Integrating Ecology and Poverty Reduction

pp 79-99


Alliances, Conflicts, and Mediations: The Role of Population Mobility in the Integration of Ecology into Poverty Reduction

  • Susana B. AdamoAffiliated withCenter for International Earth Science Information Network (CIESIN), The Earth Institute at Columbia University Email author 
  • , Sara R. CurranAffiliated withCenter for Studies in Demography and Ecology, University of Washington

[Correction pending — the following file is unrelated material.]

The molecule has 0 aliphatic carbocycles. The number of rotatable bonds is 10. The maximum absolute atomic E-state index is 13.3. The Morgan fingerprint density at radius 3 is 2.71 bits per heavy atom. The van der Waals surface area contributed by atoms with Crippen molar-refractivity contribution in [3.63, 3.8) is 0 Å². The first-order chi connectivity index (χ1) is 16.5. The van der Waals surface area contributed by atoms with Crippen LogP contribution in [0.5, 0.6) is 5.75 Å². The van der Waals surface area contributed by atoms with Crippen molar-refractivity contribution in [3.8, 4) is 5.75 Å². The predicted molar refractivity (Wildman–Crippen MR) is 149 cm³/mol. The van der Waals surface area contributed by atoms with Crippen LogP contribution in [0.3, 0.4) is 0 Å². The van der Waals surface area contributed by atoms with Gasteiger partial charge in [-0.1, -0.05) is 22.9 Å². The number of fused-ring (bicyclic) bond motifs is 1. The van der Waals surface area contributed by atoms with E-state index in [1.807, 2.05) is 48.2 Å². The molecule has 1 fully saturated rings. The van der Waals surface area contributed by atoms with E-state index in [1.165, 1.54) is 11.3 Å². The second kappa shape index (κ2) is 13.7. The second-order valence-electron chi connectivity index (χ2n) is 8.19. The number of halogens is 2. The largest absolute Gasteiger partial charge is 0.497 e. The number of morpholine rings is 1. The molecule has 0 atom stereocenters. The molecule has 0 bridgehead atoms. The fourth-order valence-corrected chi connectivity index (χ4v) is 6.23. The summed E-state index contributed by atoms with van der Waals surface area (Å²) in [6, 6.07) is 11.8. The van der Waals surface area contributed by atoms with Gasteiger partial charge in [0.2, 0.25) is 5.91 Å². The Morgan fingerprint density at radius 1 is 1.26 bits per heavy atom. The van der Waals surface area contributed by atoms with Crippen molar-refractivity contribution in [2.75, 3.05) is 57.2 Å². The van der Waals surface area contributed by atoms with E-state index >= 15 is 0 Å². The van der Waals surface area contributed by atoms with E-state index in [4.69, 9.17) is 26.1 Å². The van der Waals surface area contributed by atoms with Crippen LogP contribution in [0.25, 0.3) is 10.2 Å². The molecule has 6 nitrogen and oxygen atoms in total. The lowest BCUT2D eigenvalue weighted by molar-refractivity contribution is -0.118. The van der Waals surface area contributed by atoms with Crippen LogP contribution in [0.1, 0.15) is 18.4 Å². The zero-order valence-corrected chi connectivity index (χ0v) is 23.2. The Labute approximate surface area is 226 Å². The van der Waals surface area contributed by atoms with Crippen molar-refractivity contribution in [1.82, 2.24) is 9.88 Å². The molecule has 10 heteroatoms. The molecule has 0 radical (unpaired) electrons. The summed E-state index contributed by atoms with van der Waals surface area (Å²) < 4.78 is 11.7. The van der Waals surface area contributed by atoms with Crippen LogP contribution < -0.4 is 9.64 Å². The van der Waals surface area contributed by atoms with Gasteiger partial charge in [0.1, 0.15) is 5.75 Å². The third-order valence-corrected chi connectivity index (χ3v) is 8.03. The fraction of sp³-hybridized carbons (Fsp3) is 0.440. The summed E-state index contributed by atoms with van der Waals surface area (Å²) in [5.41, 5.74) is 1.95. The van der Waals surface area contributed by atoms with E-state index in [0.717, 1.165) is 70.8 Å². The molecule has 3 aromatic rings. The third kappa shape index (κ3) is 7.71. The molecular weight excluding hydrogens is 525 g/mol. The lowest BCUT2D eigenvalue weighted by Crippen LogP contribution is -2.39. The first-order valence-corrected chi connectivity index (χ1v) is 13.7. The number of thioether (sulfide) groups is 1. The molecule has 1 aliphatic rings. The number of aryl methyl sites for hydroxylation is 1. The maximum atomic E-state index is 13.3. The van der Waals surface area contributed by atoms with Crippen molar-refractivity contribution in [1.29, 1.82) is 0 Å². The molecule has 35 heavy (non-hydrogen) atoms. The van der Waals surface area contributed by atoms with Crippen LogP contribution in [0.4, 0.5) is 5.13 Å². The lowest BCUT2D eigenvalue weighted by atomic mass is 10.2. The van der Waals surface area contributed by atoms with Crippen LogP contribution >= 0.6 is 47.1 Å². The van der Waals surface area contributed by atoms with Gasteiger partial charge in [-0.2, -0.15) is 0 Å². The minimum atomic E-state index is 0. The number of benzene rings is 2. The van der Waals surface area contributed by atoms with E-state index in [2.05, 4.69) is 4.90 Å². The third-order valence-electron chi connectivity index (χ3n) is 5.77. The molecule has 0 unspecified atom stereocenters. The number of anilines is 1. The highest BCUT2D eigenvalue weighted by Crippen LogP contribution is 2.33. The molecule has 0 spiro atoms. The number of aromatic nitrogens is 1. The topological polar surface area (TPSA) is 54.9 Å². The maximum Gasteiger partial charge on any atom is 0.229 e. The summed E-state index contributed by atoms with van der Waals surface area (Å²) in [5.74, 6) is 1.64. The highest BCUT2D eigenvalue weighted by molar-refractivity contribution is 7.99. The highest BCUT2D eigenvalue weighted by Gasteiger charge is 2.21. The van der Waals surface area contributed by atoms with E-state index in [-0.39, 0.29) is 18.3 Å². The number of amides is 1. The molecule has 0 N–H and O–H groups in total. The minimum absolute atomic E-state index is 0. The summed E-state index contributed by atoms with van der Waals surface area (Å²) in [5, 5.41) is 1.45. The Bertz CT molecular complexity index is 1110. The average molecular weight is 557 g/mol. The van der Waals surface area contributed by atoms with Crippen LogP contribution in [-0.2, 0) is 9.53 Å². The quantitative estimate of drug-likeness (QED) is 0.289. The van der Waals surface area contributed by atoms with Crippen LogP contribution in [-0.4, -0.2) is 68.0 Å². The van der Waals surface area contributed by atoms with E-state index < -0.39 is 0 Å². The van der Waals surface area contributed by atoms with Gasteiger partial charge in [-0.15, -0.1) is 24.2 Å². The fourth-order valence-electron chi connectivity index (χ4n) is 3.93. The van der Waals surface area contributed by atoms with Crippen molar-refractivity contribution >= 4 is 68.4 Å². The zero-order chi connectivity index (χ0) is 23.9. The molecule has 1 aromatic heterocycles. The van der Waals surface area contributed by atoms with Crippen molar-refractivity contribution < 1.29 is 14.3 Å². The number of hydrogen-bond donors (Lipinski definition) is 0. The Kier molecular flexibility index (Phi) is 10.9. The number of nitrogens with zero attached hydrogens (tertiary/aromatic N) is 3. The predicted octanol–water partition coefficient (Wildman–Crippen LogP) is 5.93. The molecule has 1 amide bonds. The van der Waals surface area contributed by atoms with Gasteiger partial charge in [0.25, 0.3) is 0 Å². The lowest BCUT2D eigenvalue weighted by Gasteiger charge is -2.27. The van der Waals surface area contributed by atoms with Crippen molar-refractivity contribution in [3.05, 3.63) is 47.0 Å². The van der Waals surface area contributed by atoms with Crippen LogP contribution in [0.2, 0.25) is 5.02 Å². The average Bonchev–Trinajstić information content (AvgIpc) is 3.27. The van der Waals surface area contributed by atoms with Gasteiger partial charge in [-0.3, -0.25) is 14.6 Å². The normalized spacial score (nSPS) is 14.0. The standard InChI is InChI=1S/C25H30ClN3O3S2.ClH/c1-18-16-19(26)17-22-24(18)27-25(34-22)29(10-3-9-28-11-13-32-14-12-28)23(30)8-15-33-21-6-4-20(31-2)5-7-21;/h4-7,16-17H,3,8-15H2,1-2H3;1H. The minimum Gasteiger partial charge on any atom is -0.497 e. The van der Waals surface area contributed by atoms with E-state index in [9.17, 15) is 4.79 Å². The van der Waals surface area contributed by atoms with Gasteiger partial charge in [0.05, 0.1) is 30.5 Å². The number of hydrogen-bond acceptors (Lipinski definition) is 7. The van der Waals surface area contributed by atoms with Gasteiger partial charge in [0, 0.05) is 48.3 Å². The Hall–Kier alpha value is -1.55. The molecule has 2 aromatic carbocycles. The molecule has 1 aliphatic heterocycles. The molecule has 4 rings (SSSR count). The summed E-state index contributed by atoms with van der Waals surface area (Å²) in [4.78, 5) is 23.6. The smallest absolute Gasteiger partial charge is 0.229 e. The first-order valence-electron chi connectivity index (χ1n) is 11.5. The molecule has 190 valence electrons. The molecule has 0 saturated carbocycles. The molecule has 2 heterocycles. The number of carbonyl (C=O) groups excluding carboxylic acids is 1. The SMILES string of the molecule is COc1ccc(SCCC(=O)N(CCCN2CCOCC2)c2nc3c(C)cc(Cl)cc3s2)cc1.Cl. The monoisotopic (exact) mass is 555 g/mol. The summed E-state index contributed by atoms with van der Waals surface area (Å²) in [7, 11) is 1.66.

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The poverty–environment–migration triad sustains a complex relationship characterized by contradictory and ambiguous effects and multiple feedbacks (Locke et al. 2000; Adger et al. 2002). Population mobility1 may both directly or indirectly contribute to poverty reduction (e.g., through remittances, diversification of livelihoods, improved living conditions, access to social and other services, and expansion of networks), or to the exacerbation of poverty (e.g., accelerate aging in sending communities, brain drain, community weakening, impoverishment of displaced populations, or raising unemployment in receiving communities). Similarly, migration may have environmental impacts (frontier settlements change land use patterns; growing population density in sensitive and/or hazardous areas exacerbates ecological deterioration; depopulation facilitates forest re-growth; remittances may accelerate adoption of green technologies) and in turn migration can be a demographic response to environmental change and deterioration, as in the case of environmentally induced displacement. Finally, migration may be a mediating factor between poverty reduction and ecosystem health – either facilitating a positive feedback (e.g., remittances may lessen the income demands for resource extraction in origin communities) or exacerbating a negative feedback relationship (e.g., remittances may provide the technological investments to accelerate resource extraction).